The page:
Literary-historical Aspects

Inspired by the sight of undernourished Armenian refugee children in Damascus, Franz Werfel (1890-1945) narrates, in his famous novel, the fate of several thousand Armenian villagers who fled from their imminent deportation to a nearby mountain and hid there until they could escape on naval vessels of the Entente over the sea. Although the novel was banned in Nazi-ruled Germany and in Turkey shortly after its publication in 1933, it played a significant role in making the deportations and massacres of at least several hundred thousand Ottoman Armenians generally known. Werfel's novel still takes a special position among literary treatments of genocide in general, as reflected in the reception of works by Edgar Hilsenrath, Jochen Mangelsen and Peter Balakian.[1] How controversially Werfel’s work is still received today becomes clear from the Turkish opposition to efforts at making a film adaptation of the novel.[2]

Historical Background

Werfel’s novel relies on documents about the resistance struggle surrounding a coastal mountain known as the Mountain of Moses or Musa Dagh (also spelled as Moussa Dagh, in today’s Turkish: Musa Dağı, Armenian: Mus(s)a Ler, Arabic: Jebel Musa or Gebel-Moussa, French: Mont Moïse), located in Cilicia, a region in south western Turkey adjacent to Syria.[3] The historical incident is unique as it represents one of only two successful attempts by Armenian communities to resist deportation and genocide (the other example is Van in eastern Turkey).[4] One of the earliest reports was penned by the Protestant pastor Digran Andreasian (1888-1961).[5] Andreasian had witnessed the deportations in Zeitun from which he was exempted by fortunate circumstance. He returned to his home village located at the foot of the Musa Dagh massif. He reported that on 30 July 1915 the inhabitants of altogether six adjacent Armenian villages had received an ultimatum from Ottoman officials to prepare for their deportation within a week. The majority of the villagers, altogether some five thousand individuals, decided to take their weapons, livestock and as much supplies as possible and escape to the Musa Dagh. There they established fortifications and organised their defence.[6]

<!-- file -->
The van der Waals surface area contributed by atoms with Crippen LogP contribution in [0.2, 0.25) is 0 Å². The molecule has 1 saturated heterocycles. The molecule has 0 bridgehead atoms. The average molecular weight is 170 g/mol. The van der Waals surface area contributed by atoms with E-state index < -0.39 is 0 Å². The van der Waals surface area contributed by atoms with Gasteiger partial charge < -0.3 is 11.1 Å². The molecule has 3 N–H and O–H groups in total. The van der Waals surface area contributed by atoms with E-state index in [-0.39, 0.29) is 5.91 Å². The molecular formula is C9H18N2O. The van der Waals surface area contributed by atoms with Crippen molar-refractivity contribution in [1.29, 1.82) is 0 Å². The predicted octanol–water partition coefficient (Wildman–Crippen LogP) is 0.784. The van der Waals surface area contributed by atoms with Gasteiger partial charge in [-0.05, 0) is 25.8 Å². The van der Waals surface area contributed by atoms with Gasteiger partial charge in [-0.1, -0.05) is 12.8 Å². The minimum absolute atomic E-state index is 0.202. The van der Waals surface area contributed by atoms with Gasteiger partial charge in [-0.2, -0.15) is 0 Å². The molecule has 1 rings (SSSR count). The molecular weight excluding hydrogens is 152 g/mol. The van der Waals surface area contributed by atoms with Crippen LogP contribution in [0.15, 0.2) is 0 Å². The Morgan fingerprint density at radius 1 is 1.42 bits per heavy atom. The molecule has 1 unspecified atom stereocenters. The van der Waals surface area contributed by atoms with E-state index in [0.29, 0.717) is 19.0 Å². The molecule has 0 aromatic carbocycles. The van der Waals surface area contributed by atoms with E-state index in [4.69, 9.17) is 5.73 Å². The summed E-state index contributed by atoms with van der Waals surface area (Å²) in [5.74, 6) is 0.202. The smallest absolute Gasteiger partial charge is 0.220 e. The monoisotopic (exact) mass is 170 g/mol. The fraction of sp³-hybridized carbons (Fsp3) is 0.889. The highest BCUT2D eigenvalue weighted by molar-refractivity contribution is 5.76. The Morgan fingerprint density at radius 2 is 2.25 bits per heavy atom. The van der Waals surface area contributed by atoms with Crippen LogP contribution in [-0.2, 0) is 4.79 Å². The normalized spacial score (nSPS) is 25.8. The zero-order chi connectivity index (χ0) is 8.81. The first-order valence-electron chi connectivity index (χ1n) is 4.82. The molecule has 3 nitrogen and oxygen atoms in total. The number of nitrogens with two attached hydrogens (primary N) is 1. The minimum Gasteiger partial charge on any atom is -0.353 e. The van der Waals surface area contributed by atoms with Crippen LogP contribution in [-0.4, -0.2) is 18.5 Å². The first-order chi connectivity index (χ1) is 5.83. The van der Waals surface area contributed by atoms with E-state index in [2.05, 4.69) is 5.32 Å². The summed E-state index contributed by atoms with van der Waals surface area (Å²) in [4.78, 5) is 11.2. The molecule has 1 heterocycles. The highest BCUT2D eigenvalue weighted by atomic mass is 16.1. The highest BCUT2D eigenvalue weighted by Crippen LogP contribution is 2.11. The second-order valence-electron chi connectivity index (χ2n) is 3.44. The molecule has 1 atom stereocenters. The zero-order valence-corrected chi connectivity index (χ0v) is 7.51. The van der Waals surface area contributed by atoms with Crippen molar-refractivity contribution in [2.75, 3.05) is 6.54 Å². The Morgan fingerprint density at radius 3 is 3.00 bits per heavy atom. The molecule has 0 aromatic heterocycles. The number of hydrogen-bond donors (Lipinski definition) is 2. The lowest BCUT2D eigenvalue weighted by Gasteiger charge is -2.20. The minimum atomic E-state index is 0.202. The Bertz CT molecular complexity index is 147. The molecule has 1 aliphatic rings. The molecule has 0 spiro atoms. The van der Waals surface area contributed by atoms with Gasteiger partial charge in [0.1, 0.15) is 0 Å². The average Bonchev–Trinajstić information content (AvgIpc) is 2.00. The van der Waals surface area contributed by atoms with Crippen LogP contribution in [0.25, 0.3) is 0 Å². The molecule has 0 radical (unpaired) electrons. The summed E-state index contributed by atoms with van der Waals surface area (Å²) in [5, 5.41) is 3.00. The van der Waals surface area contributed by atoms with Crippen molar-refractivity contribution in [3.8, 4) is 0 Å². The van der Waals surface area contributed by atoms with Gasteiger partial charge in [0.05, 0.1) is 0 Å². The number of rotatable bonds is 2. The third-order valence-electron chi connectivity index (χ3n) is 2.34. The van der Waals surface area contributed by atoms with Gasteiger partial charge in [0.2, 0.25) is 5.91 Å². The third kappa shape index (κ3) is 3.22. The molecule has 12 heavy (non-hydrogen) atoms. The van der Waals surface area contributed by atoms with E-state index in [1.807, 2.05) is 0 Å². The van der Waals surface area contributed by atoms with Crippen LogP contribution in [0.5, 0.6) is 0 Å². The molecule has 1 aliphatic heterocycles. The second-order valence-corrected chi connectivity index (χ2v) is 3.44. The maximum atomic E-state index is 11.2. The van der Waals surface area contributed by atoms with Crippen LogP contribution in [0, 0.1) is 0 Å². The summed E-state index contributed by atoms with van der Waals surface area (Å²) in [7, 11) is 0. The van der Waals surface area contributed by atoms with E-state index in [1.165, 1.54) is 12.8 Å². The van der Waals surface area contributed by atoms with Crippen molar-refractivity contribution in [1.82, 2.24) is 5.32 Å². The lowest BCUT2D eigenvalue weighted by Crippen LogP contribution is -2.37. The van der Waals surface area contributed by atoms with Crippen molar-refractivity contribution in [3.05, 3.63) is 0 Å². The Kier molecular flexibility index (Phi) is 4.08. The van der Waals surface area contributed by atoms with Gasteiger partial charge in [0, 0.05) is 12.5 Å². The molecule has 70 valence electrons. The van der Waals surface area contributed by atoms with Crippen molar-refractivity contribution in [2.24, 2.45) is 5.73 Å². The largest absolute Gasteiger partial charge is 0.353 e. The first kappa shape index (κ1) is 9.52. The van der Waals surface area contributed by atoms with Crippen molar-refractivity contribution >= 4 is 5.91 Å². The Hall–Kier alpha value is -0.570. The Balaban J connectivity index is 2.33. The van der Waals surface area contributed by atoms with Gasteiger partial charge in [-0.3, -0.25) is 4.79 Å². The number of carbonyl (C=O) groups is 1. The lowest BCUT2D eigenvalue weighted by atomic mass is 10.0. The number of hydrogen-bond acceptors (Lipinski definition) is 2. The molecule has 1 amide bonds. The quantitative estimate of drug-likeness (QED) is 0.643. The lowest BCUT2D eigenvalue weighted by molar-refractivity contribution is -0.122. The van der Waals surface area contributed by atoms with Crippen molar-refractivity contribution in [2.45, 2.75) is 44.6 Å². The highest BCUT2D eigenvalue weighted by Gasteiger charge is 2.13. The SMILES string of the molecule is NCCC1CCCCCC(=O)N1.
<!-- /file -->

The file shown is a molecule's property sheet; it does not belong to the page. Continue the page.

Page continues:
The Ottoman troops failed repeatedly to overcome the resistance fighters. It is unclear to what extent German officers, namely Eberhard Count Wolffskeel von Reichenberg (1875-1954), were involved in these actions.[7] The count not only fought, like hundreds of other officers, in the German military mission, but even held the rank of chief of staff in the Ottoman army.[8] At Musa Dagh, in his function as chief of staff of the Eighth Ottoman Army Corps, he might only have taken the role of an observer, but he might have been involved in conducing the siege as well.[9]

After several weeks of siege, the escapees were running low on supplies and intensified their attempts to attract the attention of the Entente powers by raising two huge banners on the mountainous coastline as a call for help.[10] This finally caught the attention of a French cruiser, the Guichen, whose commander Jean Joseph Brisson (1868-1957) informed his superiors about the refugees’ request for humanitarian relief. After a telegraphic communication between French and British authorities, the rear admiral on the French flagship Sainte Jeanne d’Arc received permission to guide the Armenians to a refugee camp in Port Said in Eqypt.[11] On 12 and 13 September, the refugees boarded the French cruisers Guichen, Desaix, Amiral Charner, Destrées and Foudre while the French bombarded the Ottoman army positions on the shore.[12] According to Andreasian, a British ship was involved as well. On 14 September 1915, over 4,000 refugees arrived in British-ruled Port Said.[13]

In 1919, the refugees returned to their homes.[14] Prior to this, 600 of them, all young men, had already joined a French volunteer legion. The attempts to establish Cilicia as an autonomous region failed, but the villages at the Musa Dagh remained part of the French-ruled Sanjak of Alexandretta.[15] In the course of the Sanjak’s annexation to Turkey in 1939 (termed Hatay province thereafter), all returnees except the villagers of Wagef (Turkish: Vakıf) opted for flight again. Many settled in Anjar in Lebanon, others moved to the present-day Republic of Armenia.[16]

Hatice Bayraktar, Simon Fraser University

Section Editor: Alexandre Toumarkine